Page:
The world is ambiguous; as Calvin said, “once you become informed, you start seeing complexities and shades of grey.” For this reason, curiosity, openness, and critical thinking help to mark great leaders. One’s reading habits are very important to the growth of these qualities. This post is my annual plea for reading—not just any reading, but the right kind.
Everywhere we see the intrusion of digital media. Ideas are distilled into sound bites—lost is nuance, countervailing evidence, and the balance of pros and cons. Engagement with ideas can grow idiosyncratic, narrow, and faddish—what MIT Media Lab founder Nicholas Negroponte called the “Daily Me,” a filtered stream of news, opinion, and analysis that generally serves to reinforce what one already knows or believes. Columnist Nicholas Kristof wrote, “As we ignore traditional news media more and more and go online for “news,” we become our own editors. Heaven help us.”
What’s the alternative? I don’t think it’s about hardware: I do more of my reading today by looking at an iPad, Kindle, and MacBook Air and I still read physical books and periodicals. Instead, I think the healthy alternative is about habits and processes:
· Be intentional. Read regularly; set aside a time and place every day.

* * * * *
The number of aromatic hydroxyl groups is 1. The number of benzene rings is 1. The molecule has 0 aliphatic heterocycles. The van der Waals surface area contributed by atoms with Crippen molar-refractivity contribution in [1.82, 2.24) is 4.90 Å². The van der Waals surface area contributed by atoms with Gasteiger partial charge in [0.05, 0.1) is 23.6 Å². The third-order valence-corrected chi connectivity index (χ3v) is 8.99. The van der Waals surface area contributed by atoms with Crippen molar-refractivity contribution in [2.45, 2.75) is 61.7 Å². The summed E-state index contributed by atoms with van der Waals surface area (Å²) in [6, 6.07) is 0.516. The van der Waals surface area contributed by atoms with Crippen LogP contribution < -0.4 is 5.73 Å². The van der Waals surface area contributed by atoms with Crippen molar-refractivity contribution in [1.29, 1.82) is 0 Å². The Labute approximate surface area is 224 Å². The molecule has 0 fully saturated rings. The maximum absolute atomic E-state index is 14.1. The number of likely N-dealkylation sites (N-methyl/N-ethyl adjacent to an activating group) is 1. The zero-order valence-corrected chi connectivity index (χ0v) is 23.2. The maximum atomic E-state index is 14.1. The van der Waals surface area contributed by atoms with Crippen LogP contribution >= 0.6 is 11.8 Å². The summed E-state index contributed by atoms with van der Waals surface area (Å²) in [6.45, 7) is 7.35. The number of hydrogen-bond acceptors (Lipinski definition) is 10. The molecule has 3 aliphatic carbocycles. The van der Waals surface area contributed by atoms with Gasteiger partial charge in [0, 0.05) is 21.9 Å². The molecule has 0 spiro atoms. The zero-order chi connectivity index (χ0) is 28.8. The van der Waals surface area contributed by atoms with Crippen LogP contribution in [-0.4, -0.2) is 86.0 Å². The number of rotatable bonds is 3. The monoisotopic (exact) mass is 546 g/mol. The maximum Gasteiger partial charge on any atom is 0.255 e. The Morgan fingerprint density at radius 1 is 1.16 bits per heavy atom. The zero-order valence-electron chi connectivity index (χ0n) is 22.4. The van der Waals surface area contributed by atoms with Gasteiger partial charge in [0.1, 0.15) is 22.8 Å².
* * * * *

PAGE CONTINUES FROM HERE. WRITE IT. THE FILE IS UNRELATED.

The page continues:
· Diversify. Get out of your comfort zone. Lots of business professionals focus exclusively on business self-help books and magazines. Big mistake. You’ll boost your resilience, creativity, and repertoire by going farther afield.
· Avoid junk. So many writers, so little time. Focus on the good stuff.
· Drill down. So much of what is served online is superficial. Books and serious periodicals give you much more depth of fact and argument.
· Talk with others about your reading. As Darden’s MBA students readily discover, you really don’t know something until you can tell others about it. You might even be so bold as to start a discussion group in which you can actively debate the writer’s point of view. Such a group worked marvelously for Benjamin Franklin.
Read at least one major daily newspaper per day and your local newspaper. I look into three major dailies: